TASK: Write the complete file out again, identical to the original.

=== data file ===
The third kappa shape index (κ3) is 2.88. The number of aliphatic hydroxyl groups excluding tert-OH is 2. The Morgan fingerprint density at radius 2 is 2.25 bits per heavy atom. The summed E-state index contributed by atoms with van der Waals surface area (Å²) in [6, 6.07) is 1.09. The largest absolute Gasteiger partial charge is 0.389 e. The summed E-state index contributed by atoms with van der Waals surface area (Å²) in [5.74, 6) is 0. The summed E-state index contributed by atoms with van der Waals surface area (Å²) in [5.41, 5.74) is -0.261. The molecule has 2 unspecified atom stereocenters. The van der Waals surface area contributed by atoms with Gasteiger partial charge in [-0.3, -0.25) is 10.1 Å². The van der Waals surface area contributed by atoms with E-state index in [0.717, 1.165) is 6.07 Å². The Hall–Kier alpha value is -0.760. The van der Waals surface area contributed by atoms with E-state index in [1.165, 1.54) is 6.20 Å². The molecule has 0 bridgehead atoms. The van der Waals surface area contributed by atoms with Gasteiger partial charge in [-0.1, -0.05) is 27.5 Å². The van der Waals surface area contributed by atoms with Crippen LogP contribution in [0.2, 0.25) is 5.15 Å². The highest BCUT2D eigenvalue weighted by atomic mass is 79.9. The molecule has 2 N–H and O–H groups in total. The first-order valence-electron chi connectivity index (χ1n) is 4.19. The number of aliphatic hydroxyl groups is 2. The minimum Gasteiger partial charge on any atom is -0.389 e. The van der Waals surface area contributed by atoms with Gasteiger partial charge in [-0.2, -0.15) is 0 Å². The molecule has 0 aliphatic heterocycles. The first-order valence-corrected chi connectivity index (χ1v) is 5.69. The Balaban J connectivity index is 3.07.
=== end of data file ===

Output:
The third kappa shape index (κ3) is 2.88. The number of aliphatic hydroxyl groups excluding tert-OH is 2. The Morgan fingerprint density at radius 2 is 2.25 bits per heavy atom. The summed E-state index contributed by atoms with van der Waals surface area (Å²) in [6, 6.07) is 1.09. The largest absolute Gasteiger partial charge is 0.389 e. The summed E-state index contributed by atoms with van der Waals surface area (Å²) in [5.74, 6) is 0. The summed E-state index contributed by atoms with van der Waals surface area (Å²) in [5.41, 5.74) is -0.261. The molecule has 2 unspecified atom stereocenters. The van der Waals surface area contributed by atoms with Gasteiger partial charge in [-0.3, -0.25) is 10.1 Å². The van der Waals surface area contributed by atoms with E-state index in [0.717, 1.165) is 6.07 Å². The Hall–Kier alpha value is -0.760. The van der Waals surface area contributed by atoms with E-state index in [1.165, 1.54) is 6.20 Å². The molecule has 0 bridgehead atoms. The van der Waals surface area contributed by atoms with Gasteiger partial charge in [-0.1, -0.05) is 27.5 Å². The van der Waals surface area contributed by atoms with Crippen LogP contribution in [0.2, 0.25) is 5.15 Å². The highest BCUT2D eigenvalue weighted by atomic mass is 79.9. The molecule has 2 N–H and O–H groups in total. The first-order valence-electron chi connectivity index (χ1n) is 4.19. The number of aliphatic hydroxyl groups is 2. The minimum Gasteiger partial charge on any atom is -0.389 e. The van der Waals surface area contributed by atoms with Gasteiger partial charge in [-0.2, -0.15) is 0 Å². The molecule has 0 aliphatic heterocycles. The first-order valence-corrected chi connectivity index (χ1v) is 5.69. The Balaban J connectivity index is 3.07.